It has been a little over a month since school first started, and I have not been feeling the best. I think it is because I am still stressed and adjusting to the kids going back to school. I’ve noticed my appetite has decreased and my stomach has been in a lot of pain. My owner noticed and called the veterinarian out to the barn to perform an endoscopy. This means she put a tube with a small camera on it up my nose, and proceeded to push it down my throat into my stomach! Not going to lie, it was somewhat uncomfortable!! But of course, I was a good boy, and I got a strawberry frosted donut as a reward afterwards!
Anyway, the camera showed the veterinarian that I had lesions on the inside of my stomach. These lesions and areas of inflammation are referred to as ulcers. The veterinarian explained to me that ulcers are very common in horses and humans because in stressful situations, proper digestion is compromised when the hormone cortisol is released excessively! Remember, in the last post we discussed how cortisol is referred to as the “stress” hormone. Essentially, the mucous lining in my stomach was weakened and inflamed, and the acid within my stomach continued to aggravate the lesions.
This computer displays the internal body systems of a horse during an endoscopy. The procedure starts in the nasal cavity and then the camera is propelled through the digestive system, which allows the veterinarian to see if a horse has stomach ulcers present!
Stress is not the only cause of ulcers in horses! Many other factors such as diet, exercise, and medications (NSAIDS) can make the stomach lining susceptible to ulceration. Fortunately, ulcers can be treated and cured! It is important to note the ulcers need to be healed before offering supplemental care. Studies have shown an effective treatment to heal ulcers is omeprazole because it stops gastric acid secretion. Make sure to discuss with your veterinarian the treatment course and dosage of omeprazole for your horse! Typically, most horses are treated for approximately one month.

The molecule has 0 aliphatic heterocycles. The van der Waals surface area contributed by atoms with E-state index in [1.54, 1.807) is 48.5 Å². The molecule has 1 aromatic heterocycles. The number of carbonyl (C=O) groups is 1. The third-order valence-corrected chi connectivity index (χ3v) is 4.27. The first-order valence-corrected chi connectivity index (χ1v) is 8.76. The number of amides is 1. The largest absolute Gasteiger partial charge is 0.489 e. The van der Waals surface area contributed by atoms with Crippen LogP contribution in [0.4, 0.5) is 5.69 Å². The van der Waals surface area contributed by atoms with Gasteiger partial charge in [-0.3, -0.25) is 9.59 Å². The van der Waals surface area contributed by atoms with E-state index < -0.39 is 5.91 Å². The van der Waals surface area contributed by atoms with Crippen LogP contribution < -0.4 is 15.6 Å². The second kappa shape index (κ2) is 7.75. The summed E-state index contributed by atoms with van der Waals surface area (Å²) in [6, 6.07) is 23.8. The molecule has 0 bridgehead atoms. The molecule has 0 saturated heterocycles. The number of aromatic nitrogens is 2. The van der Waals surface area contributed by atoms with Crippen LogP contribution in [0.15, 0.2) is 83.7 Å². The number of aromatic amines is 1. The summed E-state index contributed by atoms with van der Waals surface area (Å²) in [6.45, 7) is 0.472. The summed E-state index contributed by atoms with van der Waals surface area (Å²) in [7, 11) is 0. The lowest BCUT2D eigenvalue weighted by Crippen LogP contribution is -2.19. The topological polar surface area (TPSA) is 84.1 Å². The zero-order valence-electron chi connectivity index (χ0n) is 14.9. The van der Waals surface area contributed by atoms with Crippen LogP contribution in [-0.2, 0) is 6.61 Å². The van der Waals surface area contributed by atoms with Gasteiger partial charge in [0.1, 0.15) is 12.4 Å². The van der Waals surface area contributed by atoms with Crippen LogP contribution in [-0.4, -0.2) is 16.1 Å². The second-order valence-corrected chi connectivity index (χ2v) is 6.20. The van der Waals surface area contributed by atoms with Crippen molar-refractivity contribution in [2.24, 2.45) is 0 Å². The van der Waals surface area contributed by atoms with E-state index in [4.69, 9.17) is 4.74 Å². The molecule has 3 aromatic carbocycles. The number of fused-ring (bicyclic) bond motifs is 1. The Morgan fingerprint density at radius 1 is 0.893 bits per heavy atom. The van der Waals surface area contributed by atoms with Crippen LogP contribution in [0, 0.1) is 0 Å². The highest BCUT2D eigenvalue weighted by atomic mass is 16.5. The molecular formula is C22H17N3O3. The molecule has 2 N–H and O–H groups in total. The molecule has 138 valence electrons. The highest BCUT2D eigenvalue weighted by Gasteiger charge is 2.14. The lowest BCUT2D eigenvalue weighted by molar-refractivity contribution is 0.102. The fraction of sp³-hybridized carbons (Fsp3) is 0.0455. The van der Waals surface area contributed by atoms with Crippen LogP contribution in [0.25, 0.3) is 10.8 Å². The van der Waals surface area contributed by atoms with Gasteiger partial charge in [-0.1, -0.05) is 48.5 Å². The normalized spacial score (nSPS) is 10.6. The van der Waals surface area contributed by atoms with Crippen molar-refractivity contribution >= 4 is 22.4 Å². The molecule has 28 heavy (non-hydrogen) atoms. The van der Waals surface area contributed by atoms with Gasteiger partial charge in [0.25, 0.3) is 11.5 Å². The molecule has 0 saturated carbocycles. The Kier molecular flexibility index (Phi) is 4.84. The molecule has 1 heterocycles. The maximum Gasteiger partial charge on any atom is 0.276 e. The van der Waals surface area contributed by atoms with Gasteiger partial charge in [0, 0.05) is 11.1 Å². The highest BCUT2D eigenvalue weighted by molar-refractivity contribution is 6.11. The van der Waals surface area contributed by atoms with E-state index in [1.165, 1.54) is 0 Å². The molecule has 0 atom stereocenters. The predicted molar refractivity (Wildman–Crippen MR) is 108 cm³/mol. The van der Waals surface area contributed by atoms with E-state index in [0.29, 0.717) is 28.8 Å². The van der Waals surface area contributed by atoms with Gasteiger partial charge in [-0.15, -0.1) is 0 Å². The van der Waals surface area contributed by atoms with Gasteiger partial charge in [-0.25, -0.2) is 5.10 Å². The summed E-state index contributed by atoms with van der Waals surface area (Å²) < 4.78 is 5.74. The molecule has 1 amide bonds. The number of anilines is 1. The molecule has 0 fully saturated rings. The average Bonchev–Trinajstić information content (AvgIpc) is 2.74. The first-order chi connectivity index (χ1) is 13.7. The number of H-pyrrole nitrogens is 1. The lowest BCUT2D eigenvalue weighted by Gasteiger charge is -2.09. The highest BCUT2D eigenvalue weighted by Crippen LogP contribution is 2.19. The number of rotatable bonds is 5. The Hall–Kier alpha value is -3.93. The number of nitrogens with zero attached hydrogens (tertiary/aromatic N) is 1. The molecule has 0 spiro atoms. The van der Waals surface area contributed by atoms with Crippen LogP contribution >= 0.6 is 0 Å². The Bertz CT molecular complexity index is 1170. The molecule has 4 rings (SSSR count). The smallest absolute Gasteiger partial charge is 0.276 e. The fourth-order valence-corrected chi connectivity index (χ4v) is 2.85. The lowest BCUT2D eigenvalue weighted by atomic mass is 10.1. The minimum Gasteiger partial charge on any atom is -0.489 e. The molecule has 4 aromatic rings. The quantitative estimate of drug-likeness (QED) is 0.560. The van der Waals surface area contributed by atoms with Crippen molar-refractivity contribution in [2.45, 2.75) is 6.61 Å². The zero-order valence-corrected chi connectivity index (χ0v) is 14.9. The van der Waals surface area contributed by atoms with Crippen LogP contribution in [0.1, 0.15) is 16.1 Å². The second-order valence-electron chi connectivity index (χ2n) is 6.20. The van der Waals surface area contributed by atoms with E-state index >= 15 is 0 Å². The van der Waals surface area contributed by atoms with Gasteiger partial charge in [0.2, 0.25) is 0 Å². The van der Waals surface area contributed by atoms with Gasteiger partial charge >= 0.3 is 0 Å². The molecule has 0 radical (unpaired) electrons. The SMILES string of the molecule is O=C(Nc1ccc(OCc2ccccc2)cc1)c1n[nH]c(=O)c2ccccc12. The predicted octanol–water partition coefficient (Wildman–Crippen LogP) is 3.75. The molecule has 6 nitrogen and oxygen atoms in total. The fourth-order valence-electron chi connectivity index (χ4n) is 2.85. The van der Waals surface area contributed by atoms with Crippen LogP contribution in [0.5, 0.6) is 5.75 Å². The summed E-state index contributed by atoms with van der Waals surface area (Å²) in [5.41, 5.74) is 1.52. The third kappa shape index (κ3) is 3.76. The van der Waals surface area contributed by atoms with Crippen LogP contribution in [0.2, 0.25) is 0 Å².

Once the ulcers have healed, there are other steps you can take to avoid them from reoccurring. First, you can offer hay to your horse more frequently throughout the day; the key is to prevent your horse from fasting throughout the day. Because a horse’s stomach is continually producing acid, it is important to make sure food is available to be continually digested! In addition, frequent feedings stimulate more saliva production, which is nature’s best antacid! Also, at the discretion of your veterinarian, try to offer more alfalfa in your horse’s diet. Alfalfa is naturally high in calcium, so it is like the equine version of TUMS! Fortunately, I started my first dose of omeprazole today, and my owner has added some extra alfalfa to my diet. I am trying my best to not be as stressed, and hopefully these ulcers will be cured soon. If you think your horse is suffering from ulcers, do not hesitate to reach out to your veterinarian for an endoscopy! Until next time folks!